“Those Damn Jews …”

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My life among Jews began with a fiery furnace when I was a kid of ten in that pleasant city of Iowa, (Cedar Rapids, and continued at the fireless furnaces of Auschwitz.

 

My life among Jews began with a fiery furnace when I was a kid of ten in that pleasant city of Iowa, (Cedar Rapids, and continued at the fireless furnaces of Auschwitz.

It all began one day when our neighbor, who worked at a filling station and walked with a gait which my horse-handling father called “gimpy,” stopped at our house; one morning and said bitterly, pointing down the street, “Those damn Jews have moved in.” I had never known a Jew and assumed those people would have a different color or shape from us; in any case, avoid them. Our neighbor, thin, nervous, huge hands dangling from his wrists like untamed animals (his harsh eyes hinted that he used them to beat his wife and children) moved on to his day of gas and tires, leaving me in fear.

 

A week later I met a daughter of the Jewish family in our neighborhood drugstore. To my amazement, she looked like my aunt Effie, the quick-moving, who always shook her long black hair when she talked. The daughter seemed quite old to me, although looking back she was surely in her twenties. She spoke kindly to me, with an accent I had never heard, so different from our solid Midwestern pronunciation; we believed that God had put the letter r in the English alphabet so that it could be given an honest, haarrd sound. I moved away from her, still scared.

A few days later she stopped me on the street saying, “My name is Reba Goldstein. Do you want to earn money?” I could not speak. I looked for the quickest way to run home. She went on, “You come to our house Saturday morning. Light fires. Fifteen cents.”

It was a tough decision. I was frightened of that house. I needed fifteen cents. Reba was no beauty, but when she smiled, the very bones of her face seemed to soften. She was so eager to have me say yes that she leaned toward me and held out her hands. I leaned back, afraid she would touch me with those Jewish fingers, those damn fingers. Then Reba said gently, “Paul, we need you. In our religion, we cannot make fire on Saturdays, because it is our holy day.”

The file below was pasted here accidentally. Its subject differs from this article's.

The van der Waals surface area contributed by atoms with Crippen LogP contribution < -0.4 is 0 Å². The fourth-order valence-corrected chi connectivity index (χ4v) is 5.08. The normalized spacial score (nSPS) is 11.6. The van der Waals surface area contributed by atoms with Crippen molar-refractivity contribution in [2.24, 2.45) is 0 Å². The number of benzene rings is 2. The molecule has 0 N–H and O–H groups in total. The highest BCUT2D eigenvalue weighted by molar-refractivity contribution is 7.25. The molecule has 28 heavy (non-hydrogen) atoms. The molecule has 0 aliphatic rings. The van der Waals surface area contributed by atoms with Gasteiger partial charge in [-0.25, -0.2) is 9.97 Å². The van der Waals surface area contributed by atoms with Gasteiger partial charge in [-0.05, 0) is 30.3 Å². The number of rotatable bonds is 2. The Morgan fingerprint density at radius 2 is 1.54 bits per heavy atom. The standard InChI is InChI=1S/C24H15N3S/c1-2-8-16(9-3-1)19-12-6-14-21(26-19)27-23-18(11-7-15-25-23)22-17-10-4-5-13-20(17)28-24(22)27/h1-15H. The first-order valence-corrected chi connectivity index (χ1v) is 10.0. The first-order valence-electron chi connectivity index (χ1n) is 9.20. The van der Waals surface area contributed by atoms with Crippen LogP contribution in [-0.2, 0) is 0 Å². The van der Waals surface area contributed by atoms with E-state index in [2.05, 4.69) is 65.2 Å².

I knew about holiness, never having missed a Sunday-school class since I started at four years. But if Jews were also religious, how could our neighbor with the grease-grimy shirt use the word “damn” about them? And my Methodist church admitted that Christ was a Jew. On that sidewalk, the late autumn sun shimmering through a maple tree whose leaves had turned red, I trembled in the first moral dilemma of my life.

Reba spoke again, “Paul, we need you.” I had been staring down at my scruffy shoes as if they could of their own will walk me away from that moment of fear, embarrassment, and shame. I looked up at Reba. The smile on her plain face caressed my face. What came from her eyes seemed not damn Jewishness but sunlight. More than Iowa maple leaves hovered in that tense air.

“Okay,” I told her.

“Come at six-thirty Saturday morning. And thank you.” Reba floated off toward her mysterious house. I ran home, without the nerve to tell my mother.

So I got my first job. I became a Shabbas goy, a non-Jew who did on the Jewish sabbath, our Saturday, the work which Exodus 35, verse 3, ordered its people not to do: “Ye shall kindle no fire throughout your habitations upon the Sabbath day.” That ancient Hebraic law put fifteen cents in the pocket of a boy of “pure” German descent. How strange that my Black Forest shoemaking ancestors should have come to the United States and allowed me to lead a life of gas and fire among Jews.

On the first Saturday morning, in Cedar Rapids, that decent, tree-filled city, I knocked softly on the back door of the Goldstein house, ready to run from the horrors inside. Reba opened the door. Behind her was the grandfather, tall, heavily bearded, dressed in black, a black hat on his head, speaking to Reba in words that did not sound to me like a language, but like blackness talking. My filling-station neighbor was right. I came there at the risk of my life.